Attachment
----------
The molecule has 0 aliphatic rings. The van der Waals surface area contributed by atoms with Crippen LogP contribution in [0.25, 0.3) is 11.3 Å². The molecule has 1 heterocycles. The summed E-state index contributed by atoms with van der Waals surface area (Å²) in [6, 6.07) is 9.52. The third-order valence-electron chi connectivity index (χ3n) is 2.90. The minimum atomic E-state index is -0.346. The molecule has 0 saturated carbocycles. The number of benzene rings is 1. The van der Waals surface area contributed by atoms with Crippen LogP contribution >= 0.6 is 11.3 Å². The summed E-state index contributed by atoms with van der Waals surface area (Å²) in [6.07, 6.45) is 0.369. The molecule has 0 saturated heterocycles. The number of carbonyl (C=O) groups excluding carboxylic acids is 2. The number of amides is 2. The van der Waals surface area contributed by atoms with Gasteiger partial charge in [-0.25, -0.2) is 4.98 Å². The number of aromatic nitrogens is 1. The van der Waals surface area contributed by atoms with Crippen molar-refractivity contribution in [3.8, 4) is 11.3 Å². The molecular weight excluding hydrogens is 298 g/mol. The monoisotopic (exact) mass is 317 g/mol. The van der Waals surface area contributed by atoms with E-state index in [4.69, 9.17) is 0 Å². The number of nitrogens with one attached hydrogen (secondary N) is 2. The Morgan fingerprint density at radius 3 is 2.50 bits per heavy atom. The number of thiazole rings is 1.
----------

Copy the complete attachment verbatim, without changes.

The molecule has 0 aliphatic rings. The van der Waals surface area contributed by atoms with Crippen LogP contribution in [0.25, 0.3) is 11.3 Å². The molecule has 1 heterocycles. The summed E-state index contributed by atoms with van der Waals surface area (Å²) in [6, 6.07) is 9.52. The third-order valence-electron chi connectivity index (χ3n) is 2.90. The minimum atomic E-state index is -0.346. The molecule has 0 saturated carbocycles. The number of benzene rings is 1. The van der Waals surface area contributed by atoms with Crippen LogP contribution >= 0.6 is 11.3 Å². The summed E-state index contributed by atoms with van der Waals surface area (Å²) in [6.07, 6.45) is 0.369. The molecule has 0 saturated heterocycles. The number of carbonyl (C=O) groups excluding carboxylic acids is 2. The number of amides is 2. The van der Waals surface area contributed by atoms with Gasteiger partial charge in [-0.25, -0.2) is 4.98 Å². The number of aromatic nitrogens is 1. The van der Waals surface area contributed by atoms with Crippen molar-refractivity contribution in [3.8, 4) is 11.3 Å². The molecular weight excluding hydrogens is 298 g/mol. The monoisotopic (exact) mass is 317 g/mol. The van der Waals surface area contributed by atoms with E-state index in [4.69, 9.17) is 0 Å². The number of nitrogens with one attached hydrogen (secondary N) is 2. The Morgan fingerprint density at radius 3 is 2.50 bits per heavy atom. The number of thiazole rings is 1.